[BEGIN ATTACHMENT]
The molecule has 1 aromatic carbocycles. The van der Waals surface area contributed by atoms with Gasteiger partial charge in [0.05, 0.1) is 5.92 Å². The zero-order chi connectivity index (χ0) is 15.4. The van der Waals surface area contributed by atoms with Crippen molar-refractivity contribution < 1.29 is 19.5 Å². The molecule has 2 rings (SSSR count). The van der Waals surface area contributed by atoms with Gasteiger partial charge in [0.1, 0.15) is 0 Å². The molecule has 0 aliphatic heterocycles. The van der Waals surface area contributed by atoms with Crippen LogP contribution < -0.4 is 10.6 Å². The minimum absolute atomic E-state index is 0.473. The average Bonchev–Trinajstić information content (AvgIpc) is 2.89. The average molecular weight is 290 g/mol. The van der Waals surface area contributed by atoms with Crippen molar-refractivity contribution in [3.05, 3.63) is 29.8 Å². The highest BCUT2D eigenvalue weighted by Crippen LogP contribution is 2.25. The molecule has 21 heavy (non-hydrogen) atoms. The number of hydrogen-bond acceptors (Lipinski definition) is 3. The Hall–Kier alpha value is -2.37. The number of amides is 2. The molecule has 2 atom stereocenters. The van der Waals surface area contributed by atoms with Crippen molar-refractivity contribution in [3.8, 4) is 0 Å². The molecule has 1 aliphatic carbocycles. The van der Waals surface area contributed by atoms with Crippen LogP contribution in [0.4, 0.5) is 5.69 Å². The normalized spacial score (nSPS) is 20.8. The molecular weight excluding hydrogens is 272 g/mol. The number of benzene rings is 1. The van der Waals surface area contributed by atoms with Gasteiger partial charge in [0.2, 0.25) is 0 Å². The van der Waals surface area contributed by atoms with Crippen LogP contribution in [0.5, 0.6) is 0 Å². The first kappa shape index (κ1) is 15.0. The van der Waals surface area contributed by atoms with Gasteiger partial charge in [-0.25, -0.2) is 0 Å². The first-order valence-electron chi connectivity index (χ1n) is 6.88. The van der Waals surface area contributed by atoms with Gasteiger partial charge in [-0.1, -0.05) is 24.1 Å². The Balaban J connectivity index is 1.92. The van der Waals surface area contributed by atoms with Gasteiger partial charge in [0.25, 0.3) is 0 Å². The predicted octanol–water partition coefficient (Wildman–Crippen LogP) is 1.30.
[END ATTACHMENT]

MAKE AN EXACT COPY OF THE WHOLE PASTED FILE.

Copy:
The molecule has 1 aromatic carbocycles. The van der Waals surface area contributed by atoms with Gasteiger partial charge in [0.05, 0.1) is 5.92 Å². The zero-order chi connectivity index (χ0) is 15.4. The van der Waals surface area contributed by atoms with Crippen molar-refractivity contribution < 1.29 is 19.5 Å². The molecule has 2 rings (SSSR count). The van der Waals surface area contributed by atoms with Gasteiger partial charge in [0.1, 0.15) is 0 Å². The molecule has 0 aliphatic heterocycles. The van der Waals surface area contributed by atoms with Crippen LogP contribution < -0.4 is 10.6 Å². The minimum absolute atomic E-state index is 0.473. The average Bonchev–Trinajstić information content (AvgIpc) is 2.89. The average molecular weight is 290 g/mol. The van der Waals surface area contributed by atoms with Crippen molar-refractivity contribution in [3.05, 3.63) is 29.8 Å². The highest BCUT2D eigenvalue weighted by Crippen LogP contribution is 2.25. The molecule has 21 heavy (non-hydrogen) atoms. The number of hydrogen-bond acceptors (Lipinski definition) is 3. The Hall–Kier alpha value is -2.37. The number of amides is 2. The molecule has 2 atom stereocenters. The van der Waals surface area contributed by atoms with Crippen molar-refractivity contribution in [3.8, 4) is 0 Å². The molecule has 1 aliphatic carbocycles. The van der Waals surface area contributed by atoms with Crippen LogP contribution in [0.4, 0.5) is 5.69 Å². The normalized spacial score (nSPS) is 20.8. The molecular weight excluding hydrogens is 272 g/mol. The number of benzene rings is 1. The van der Waals surface area contributed by atoms with Gasteiger partial charge in [0.2, 0.25) is 0 Å². The van der Waals surface area contributed by atoms with Crippen LogP contribution in [0.5, 0.6) is 0 Å². The first kappa shape index (κ1) is 15.0. The van der Waals surface area contributed by atoms with Gasteiger partial charge in [-0.25, -0.2) is 0 Å². The first-order valence-electron chi connectivity index (χ1n) is 6.88. The van der Waals surface area contributed by atoms with Gasteiger partial charge in [-0.1, -0.05) is 24.1 Å². The Balaban J connectivity index is 1.92. The van der Waals surface area contributed by atoms with Gasteiger partial charge in [0.25, 0.3) is 0 Å². The predicted octanol–water partition coefficient (Wildman–Crippen LogP) is 1.30.